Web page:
Actress Bebe Neuwirth performs with the MSO
When people look at actress Bebe Neuwirth, they see her infamous character Lilith Sternin, the rigid yet lovable wife of Frasier Crane, a part she played to perfection for seven years on "Cheers" and later reprised on "Frasier." It has become an almost unavoidable association.
And though she says she loved her character and her time doing "Cheers," Neuwirth admits that she never really felt completely comfortable doing television sitcoms. Her true calling as a performer, she says, is on the stage.
Dancing and singing her whole life, Neuwirth graduated from pre-teen ballerina to Broadway sensation when she first hit the big time in "A Chorus Line" in 1980. Never looking back, she went on to star as Velma in the Broadway production of "Chicago" and Nickie in "Sweet Charity," securing a Tony Award for both performances.
On Friday, May 5, Bebe Neuwirth performs with the Milwaukee Symphony Orchestra at the Milwaukee Theater. OMC caught up with the Emmy and Tony Award-winning actress to chat about her one-night only performance and her connection to Milwaukee.
OMC: Doing TV and doing Broadway must be dramatically different experiences. Is there one you identify with more personally?
B.N.: I've been dancing all my life; that's really where my heart is. The work I did on TV was sort of an offshoot -- it just happened by chance, not by design. Thankfully it took off and I had a great career, but it definitely wasn't something I initially set out to do.
OMC: Was doing TV a challenge for you?
B.N.: Well, it was a really great job. I liked my character, I liked working with Kelsey (Grammer), but I didn't particularly feel comfortable in that medium. I think I am least comfortable doing sitcoms, and slightly more comfortable doing single camera work, like what I was doing on "Law and Order." It's complicated and confusing to explain, but sitcoms are a different animal and the people who enjoy that kind of work are a different animal. I'm just not that animal.
OMC: What can you tell me about your upcoming Milwaukee performance?
B.N.: The concert will be eight pieces by Kurt Weill and 12 by John Kander and Fred Ebb. They are all mixed together, not separated by acts, and that makes good musical and emotional sense to me. I love all the songs that I sing. What appeals to me is that they are all beautiful songs because they all tell the truth. Whether the song is sad, funny, sexy or fun to sing, they all tell the truth.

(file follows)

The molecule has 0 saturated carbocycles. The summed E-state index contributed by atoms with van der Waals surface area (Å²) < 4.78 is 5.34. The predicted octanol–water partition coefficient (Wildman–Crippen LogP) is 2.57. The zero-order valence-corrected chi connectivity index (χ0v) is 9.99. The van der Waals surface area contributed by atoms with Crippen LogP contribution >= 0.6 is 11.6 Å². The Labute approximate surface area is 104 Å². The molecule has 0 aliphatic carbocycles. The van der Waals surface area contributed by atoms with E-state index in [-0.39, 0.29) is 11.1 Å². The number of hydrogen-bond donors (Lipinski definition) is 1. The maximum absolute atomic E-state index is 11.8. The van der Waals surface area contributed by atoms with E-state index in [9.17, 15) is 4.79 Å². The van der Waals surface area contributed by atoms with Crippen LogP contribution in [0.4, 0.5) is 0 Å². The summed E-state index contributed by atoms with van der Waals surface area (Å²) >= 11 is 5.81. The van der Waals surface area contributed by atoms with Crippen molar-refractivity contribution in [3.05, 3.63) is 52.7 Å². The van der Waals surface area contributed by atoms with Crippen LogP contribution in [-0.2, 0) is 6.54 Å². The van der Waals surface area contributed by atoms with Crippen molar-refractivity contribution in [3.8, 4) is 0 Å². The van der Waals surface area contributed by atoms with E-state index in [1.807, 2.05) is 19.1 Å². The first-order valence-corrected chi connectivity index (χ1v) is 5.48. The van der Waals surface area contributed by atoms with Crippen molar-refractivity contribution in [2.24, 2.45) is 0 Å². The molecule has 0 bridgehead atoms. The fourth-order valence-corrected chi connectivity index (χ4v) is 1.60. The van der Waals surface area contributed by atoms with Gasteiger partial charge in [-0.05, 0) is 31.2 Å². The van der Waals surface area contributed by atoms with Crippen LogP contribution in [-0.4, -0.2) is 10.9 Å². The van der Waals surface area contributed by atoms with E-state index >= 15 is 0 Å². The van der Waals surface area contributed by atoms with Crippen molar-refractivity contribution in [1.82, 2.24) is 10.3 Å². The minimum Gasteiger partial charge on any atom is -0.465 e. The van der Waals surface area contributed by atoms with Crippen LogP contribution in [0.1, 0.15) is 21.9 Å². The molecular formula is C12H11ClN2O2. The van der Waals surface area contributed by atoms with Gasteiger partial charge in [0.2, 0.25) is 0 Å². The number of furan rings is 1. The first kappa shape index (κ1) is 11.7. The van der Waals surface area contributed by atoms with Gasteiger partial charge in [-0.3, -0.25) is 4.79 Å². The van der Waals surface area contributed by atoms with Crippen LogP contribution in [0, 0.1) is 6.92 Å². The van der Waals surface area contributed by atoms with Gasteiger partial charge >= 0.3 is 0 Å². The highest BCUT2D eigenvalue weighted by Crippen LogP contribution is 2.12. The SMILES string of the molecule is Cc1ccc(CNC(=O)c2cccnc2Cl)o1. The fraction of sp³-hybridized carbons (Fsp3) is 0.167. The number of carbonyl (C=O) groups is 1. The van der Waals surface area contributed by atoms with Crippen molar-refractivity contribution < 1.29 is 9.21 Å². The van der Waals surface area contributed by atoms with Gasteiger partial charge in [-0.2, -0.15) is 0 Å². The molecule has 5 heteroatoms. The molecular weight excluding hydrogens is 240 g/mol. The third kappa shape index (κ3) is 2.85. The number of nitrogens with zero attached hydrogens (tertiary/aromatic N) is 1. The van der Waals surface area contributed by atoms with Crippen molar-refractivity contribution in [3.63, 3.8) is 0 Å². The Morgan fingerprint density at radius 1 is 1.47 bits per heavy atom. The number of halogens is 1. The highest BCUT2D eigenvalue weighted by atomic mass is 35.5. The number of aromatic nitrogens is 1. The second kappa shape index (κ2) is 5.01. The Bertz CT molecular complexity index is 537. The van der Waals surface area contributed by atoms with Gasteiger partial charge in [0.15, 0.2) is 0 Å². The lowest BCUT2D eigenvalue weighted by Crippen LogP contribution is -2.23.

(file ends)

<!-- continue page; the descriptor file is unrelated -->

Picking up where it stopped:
OMC: Have you ever performed in Milwaukee before?
B.N.: The last time I performed in Milwaukee was probably in 1980 with "A Chorus Line," but I have been there several times and have had a great time. I actually really, really love Milwaukee -- it's one of my favorite cities. I adopted my cat Frankie from the Milwaukee County Zoo and she traveled on the road with me for two years. I also shot "The Paint Job," which is a film that nobody has seen, in Kenosha in 1991. I really enjoyed Kenosha and I remember making the trek up to Milwaukee along the lake -- it's such a beautiful area.
Tickets for Neuwirth's performance are on sale now at The Milwaukee Theatre Box Office, Ticketmaster Centers and online at ticketmaster.com. Tickets are not sold via the Milwaukee Symphony Orchestra Box Office. The Milwaukee Theatre Box Office is open 10 a.m.-5 p.m., Monday through Friday.
John said: Although, I think it was 1978 or 79, I was there, too...but it was the touring production in the big theatre at the PAC--the one where the symphony would perform. What was odd was Bebe played Sheila, the thirty-something chorus veteran...and Bebe was about 20 at the time.
B B Kradwell said: I think I saw Bebe at the Melody Top Theatre in 1980, performing in A Chorus Line! Man, I miss that theatre!
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